One Adam Neumann sighting to start: the WeWork co-founder partied with early employees and celebrated a $1bn windfall as shares in the office-sharing group started trading on Thursday.
Here’s a photo of Neumann wearing a “Student For Life” T-shirt just before he and the employees of the co-working business chanted “We . . . Work”:
Dispatch from the Milken Conference
The world had yet to descend into a pandemic last year when then president Donald Trump pardoned the former junk bond king Michael Milken for violations of US securities laws.
At the time, it looked like Milken would need to wait only a few months for a victory lap at his annual Milken Institute Global Conference, a confab ostensibly dedicated to finding solutions for the world’s biggest issues.
As it turned out, coronavirus got in the way — until this week, that is, when titans of finance and a smattering of elder statesmen finally reconvened at the sunny Beverly Hilton Hotel in Los Angeles.
Booming asset prices have lifted the performance of many investment strategies, making already rich individuals even more wealthy.
Trump has exited the White House and President Joe Biden’s administration has begun targeting private capital more aggressively than ever, an attitude that had many of the attendees, including Orlando Bravo of Thoma Bravo and Cathie Wood of Ark Investment, on edge.
DD’s James Fontanella-Khan, Sujeet Indap and Miles Kruppa attended, and they were mostly struck by the discussion around another hot-button issue: “cancel culture”.
Bari Weiss, the former New York Times writer, commanded one of the most engaged audiences of the event, drawing lines between her experience of being ostracised for criticising the “philosophy of woke” to the lives of Galileo and George Orwell.
Weiss captured what appeared to be a huge fear among the predominantly white, male and wealthy crowd gathered in LA: that they too could be cancelled if they stepped out of line with mainstream liberal thought leaders.
Outside the conference walls, investment managers spread out to neighbouring hotels for rapid-fire sessions where they pitched investors on new funds. Near a side entrance to the Beverly Hilton, anti-vaccine protesters heckled attendees, who mostly declined to engage in debate.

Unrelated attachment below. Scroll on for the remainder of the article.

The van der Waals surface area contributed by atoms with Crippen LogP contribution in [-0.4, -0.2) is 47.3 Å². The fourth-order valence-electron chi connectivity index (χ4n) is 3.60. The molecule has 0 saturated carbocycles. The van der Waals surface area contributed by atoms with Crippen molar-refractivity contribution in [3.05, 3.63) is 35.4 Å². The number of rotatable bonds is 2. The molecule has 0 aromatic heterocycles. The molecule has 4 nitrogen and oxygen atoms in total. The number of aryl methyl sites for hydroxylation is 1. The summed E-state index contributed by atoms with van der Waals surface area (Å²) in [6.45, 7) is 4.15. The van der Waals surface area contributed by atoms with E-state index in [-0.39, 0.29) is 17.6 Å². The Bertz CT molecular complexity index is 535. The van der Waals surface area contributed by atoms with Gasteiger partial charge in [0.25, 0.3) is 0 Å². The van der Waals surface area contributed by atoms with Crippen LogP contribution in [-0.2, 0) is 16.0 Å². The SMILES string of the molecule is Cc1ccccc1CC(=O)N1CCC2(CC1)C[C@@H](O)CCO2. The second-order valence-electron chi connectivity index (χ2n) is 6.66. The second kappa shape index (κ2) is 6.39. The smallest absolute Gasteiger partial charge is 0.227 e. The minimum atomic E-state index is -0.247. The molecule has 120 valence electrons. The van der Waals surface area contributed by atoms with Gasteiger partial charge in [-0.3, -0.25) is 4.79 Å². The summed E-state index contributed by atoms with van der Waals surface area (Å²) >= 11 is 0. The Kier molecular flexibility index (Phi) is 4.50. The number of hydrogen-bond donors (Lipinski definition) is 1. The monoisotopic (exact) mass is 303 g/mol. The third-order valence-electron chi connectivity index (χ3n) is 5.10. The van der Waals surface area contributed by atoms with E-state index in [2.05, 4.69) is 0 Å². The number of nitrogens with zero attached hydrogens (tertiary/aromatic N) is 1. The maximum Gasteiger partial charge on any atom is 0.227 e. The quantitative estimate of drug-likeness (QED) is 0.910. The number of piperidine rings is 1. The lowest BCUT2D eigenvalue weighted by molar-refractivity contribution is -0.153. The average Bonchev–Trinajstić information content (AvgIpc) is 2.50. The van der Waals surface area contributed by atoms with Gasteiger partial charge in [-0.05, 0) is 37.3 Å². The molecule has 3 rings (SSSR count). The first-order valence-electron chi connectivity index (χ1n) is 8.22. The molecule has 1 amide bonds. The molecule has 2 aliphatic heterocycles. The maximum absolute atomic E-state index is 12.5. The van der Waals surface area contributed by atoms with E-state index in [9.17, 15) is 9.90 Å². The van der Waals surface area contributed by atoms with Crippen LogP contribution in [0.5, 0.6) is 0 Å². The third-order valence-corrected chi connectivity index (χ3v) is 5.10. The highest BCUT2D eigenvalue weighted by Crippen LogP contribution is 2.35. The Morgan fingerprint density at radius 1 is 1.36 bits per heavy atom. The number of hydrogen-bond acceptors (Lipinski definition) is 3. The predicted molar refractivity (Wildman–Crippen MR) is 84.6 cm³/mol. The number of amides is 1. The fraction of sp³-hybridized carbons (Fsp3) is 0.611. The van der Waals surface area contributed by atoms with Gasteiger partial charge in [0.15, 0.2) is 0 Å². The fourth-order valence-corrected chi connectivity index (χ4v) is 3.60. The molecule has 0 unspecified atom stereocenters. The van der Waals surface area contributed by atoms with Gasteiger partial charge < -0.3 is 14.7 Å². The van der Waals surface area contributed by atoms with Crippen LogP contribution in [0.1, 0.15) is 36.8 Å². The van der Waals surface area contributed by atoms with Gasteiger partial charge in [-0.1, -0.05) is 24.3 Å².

Milken organisers said more than 2,000 people gathered at the conference, compared to about 5,000 in past years. Attendance had been capped at half the normal limit.
On site, organisers implemented strict anti-coronavirus measures, requiring that all attendees be vaccinated and test negative for Covid-19 within days of the event. Hired staff enforced indoor mask-wearing with red stop signs.
“Mike got the most restrictive N95s I think I’ve ever seen in my life,” said Josh Friedman, co-founder of the credit investing firm Canyon Partners, speaking on a panel.
Titans of finance eagerly stripped off the masks at after-hours parties.
At one cocktail gathering high up in the hills, Oaktree Capital co-founder Howard Marks briefly mixed with bankers and other hangers on, including the Ukrainian former heavyweight champion Wladimir Klitschko and the son of Apollo Global Management co-founder Leon Black.
Black himself also made a guest appearance on the conference sidelines, months after he was forced out of Apollo following revelations that he had made far larger payments than known to the late paedophile Jeffrey Epstein.
Most people seemed eager for more Milkens following the deprivations of the pandemic’s darkest days. “We’ve got to get on with it,” said one banker, echoing a common refrain.
Sorry Chamath, Trump is the new Spac king
The former Facebook executive turned serial Spac issuer Chamath Palihapitiya had a nice run as Wall Street’s “Spac King”.
The crown now falls on to the head of former US president Donald Trump, who in the span of just one trading day, stormed the clubby world of special purpose acquisition companies and took the throne.
On Wednesday evening Trump revealed he was launching a social media platform called Truth Social, which will go public through a merger with a blank-cheque company named Digital World Acquisition Corporation at a valuation of $875m.
Trump’s brands, Truth Social and Trump Media & Technology Group, are designed “to stand up to the tyranny of Big Tech”, he said.